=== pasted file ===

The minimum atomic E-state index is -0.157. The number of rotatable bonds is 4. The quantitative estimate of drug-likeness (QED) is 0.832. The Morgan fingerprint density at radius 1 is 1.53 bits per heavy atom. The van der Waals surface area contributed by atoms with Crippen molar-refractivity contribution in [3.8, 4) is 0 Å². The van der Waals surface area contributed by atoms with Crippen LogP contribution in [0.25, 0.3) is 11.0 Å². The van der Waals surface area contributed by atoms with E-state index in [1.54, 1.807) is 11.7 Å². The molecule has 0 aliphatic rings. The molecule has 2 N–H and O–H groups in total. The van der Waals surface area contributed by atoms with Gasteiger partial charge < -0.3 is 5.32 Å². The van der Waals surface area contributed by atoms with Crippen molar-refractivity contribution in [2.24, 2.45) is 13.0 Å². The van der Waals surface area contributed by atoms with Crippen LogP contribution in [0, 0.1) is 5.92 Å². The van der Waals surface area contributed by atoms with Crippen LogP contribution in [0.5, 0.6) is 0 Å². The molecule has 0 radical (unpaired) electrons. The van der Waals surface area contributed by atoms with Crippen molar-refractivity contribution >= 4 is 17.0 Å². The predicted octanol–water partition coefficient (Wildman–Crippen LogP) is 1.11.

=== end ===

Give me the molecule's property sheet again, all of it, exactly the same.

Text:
The minimum atomic E-state index is -0.157. The number of rotatable bonds is 4. The quantitative estimate of drug-likeness (QED) is 0.832. The Morgan fingerprint density at radius 1 is 1.53 bits per heavy atom. The van der Waals surface area contributed by atoms with Crippen molar-refractivity contribution in [3.8, 4) is 0 Å². The van der Waals surface area contributed by atoms with Crippen LogP contribution in [0.25, 0.3) is 11.0 Å². The van der Waals surface area contributed by atoms with E-state index in [1.54, 1.807) is 11.7 Å². The molecule has 0 aliphatic rings. The molecule has 2 N–H and O–H groups in total. The van der Waals surface area contributed by atoms with Gasteiger partial charge < -0.3 is 5.32 Å². The van der Waals surface area contributed by atoms with Crippen molar-refractivity contribution in [2.24, 2.45) is 13.0 Å². The van der Waals surface area contributed by atoms with Crippen LogP contribution in [0, 0.1) is 5.92 Å². The van der Waals surface area contributed by atoms with Crippen LogP contribution in [0.5, 0.6) is 0 Å². The molecule has 0 radical (unpaired) electrons. The van der Waals surface area contributed by atoms with Crippen molar-refractivity contribution >= 4 is 17.0 Å². The predicted octanol–water partition coefficient (Wildman–Crippen LogP) is 1.11.